Posttraumatic stress disorder is common in veterans and makes reintegrating into the civilian world hard for many. Symptoms include trouble sleeping, agitation, irritability, hostility, severe anxiety, feelings of guilt, and loneliness. Good treatments are tough to find, and for many, the drugs commonly prescribed are not enough.
Recent research shows that veterans could consider turning toward nature to subdue symptoms and better their mental health. Veterans have found that this form of therapy, or “ecotherapy,” fosters camaraderie, physical challenge, and personal growth, all of which are reminiscent of the memorable qualities of their military service. The popularity of ecotherapy is growing, and we are beginning to see more and more programs cropping up around the United States.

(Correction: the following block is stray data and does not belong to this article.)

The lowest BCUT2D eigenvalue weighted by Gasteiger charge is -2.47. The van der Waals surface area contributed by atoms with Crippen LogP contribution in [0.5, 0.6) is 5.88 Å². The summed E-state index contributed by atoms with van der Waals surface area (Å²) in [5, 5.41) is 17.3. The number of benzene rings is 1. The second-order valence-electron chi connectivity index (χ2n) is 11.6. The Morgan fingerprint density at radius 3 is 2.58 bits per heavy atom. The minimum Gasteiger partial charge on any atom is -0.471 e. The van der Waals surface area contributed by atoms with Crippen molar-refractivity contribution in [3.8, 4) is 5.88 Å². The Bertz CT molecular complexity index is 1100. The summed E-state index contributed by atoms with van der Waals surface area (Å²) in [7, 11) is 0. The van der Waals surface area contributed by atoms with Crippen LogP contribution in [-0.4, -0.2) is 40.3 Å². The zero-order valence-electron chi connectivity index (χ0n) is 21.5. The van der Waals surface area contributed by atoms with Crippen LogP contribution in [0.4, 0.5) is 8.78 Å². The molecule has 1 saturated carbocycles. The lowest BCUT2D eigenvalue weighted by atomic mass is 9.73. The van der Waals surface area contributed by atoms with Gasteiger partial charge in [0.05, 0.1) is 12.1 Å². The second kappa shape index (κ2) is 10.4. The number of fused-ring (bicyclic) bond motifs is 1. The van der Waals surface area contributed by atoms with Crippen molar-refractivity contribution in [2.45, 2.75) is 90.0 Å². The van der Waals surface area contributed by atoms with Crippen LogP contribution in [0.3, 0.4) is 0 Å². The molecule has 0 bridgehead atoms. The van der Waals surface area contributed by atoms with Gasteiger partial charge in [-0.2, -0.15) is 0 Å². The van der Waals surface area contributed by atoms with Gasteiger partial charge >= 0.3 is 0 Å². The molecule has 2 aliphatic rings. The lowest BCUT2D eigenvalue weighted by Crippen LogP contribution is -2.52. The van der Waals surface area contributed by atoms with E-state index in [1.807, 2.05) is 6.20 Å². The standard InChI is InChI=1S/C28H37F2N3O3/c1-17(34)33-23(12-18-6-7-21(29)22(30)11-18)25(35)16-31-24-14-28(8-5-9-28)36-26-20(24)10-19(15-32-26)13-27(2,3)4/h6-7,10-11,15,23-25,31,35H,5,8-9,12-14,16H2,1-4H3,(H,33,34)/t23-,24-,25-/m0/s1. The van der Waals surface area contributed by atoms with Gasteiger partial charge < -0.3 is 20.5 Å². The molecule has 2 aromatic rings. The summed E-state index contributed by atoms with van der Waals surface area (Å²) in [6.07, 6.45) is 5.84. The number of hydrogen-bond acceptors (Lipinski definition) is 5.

Stacy Bare, an Iraq war veteran and founder of Military Outdoors, a Sierra Club program that helps veterans access nature to boost mental health and emotional resilience, believes that immersion in nature is a great way to heal after combat. Bare points out that we already intuitively know the positive effects that outdoor recreation can have for mental health, so using outdoor activities to improve the mental health of veterans seems like the next logical step.
Studies like the one from David Scheinfeld, director of research for Project Rebirth, have helped to analyze the impact of immersion in nature on veterans’ anxiety and sense of purpose. So, rather than limiting PTSD treatment to pharmaceuticals, maybe doctors should think about prescribing a backpacking trip or ropes course activity as well.